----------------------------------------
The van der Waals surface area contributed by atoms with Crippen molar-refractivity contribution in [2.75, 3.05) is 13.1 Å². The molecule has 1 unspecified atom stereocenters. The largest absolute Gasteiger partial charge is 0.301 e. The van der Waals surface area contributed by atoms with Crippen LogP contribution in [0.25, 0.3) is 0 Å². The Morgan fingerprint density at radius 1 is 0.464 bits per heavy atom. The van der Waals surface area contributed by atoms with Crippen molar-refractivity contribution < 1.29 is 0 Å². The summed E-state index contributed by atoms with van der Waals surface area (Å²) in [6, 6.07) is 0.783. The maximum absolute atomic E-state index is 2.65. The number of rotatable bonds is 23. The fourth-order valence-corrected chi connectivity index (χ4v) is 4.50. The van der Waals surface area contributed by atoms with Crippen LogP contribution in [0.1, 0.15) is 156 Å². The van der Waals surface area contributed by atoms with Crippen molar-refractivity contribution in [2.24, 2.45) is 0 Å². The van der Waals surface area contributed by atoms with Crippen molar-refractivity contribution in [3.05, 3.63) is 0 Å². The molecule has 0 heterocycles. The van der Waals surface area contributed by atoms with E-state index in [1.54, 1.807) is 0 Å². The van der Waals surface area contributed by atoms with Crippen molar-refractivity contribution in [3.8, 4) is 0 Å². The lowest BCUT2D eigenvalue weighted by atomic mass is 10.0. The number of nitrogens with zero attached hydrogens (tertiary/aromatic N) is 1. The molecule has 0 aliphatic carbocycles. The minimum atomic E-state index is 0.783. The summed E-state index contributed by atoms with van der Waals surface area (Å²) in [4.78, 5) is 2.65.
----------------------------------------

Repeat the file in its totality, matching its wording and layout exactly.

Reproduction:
The van der Waals surface area contributed by atoms with Crippen molar-refractivity contribution in [2.75, 3.05) is 13.1 Å². The molecule has 1 unspecified atom stereocenters. The largest absolute Gasteiger partial charge is 0.301 e. The van der Waals surface area contributed by atoms with Crippen LogP contribution in [0.25, 0.3) is 0 Å². The Morgan fingerprint density at radius 1 is 0.464 bits per heavy atom. The van der Waals surface area contributed by atoms with Crippen molar-refractivity contribution < 1.29 is 0 Å². The summed E-state index contributed by atoms with van der Waals surface area (Å²) in [6, 6.07) is 0.783. The maximum absolute atomic E-state index is 2.65. The number of rotatable bonds is 23. The fourth-order valence-corrected chi connectivity index (χ4v) is 4.50. The van der Waals surface area contributed by atoms with Crippen LogP contribution in [0.1, 0.15) is 156 Å². The van der Waals surface area contributed by atoms with Crippen molar-refractivity contribution in [2.24, 2.45) is 0 Å². The van der Waals surface area contributed by atoms with Crippen molar-refractivity contribution in [3.05, 3.63) is 0 Å². The molecule has 0 heterocycles. The van der Waals surface area contributed by atoms with E-state index in [1.54, 1.807) is 0 Å². The van der Waals surface area contributed by atoms with Crippen molar-refractivity contribution in [3.8, 4) is 0 Å². The lowest BCUT2D eigenvalue weighted by atomic mass is 10.0. The number of nitrogens with zero attached hydrogens (tertiary/aromatic N) is 1. The molecule has 0 aliphatic carbocycles. The minimum atomic E-state index is 0.783. The summed E-state index contributed by atoms with van der Waals surface area (Å²) in [4.78, 5) is 2.65.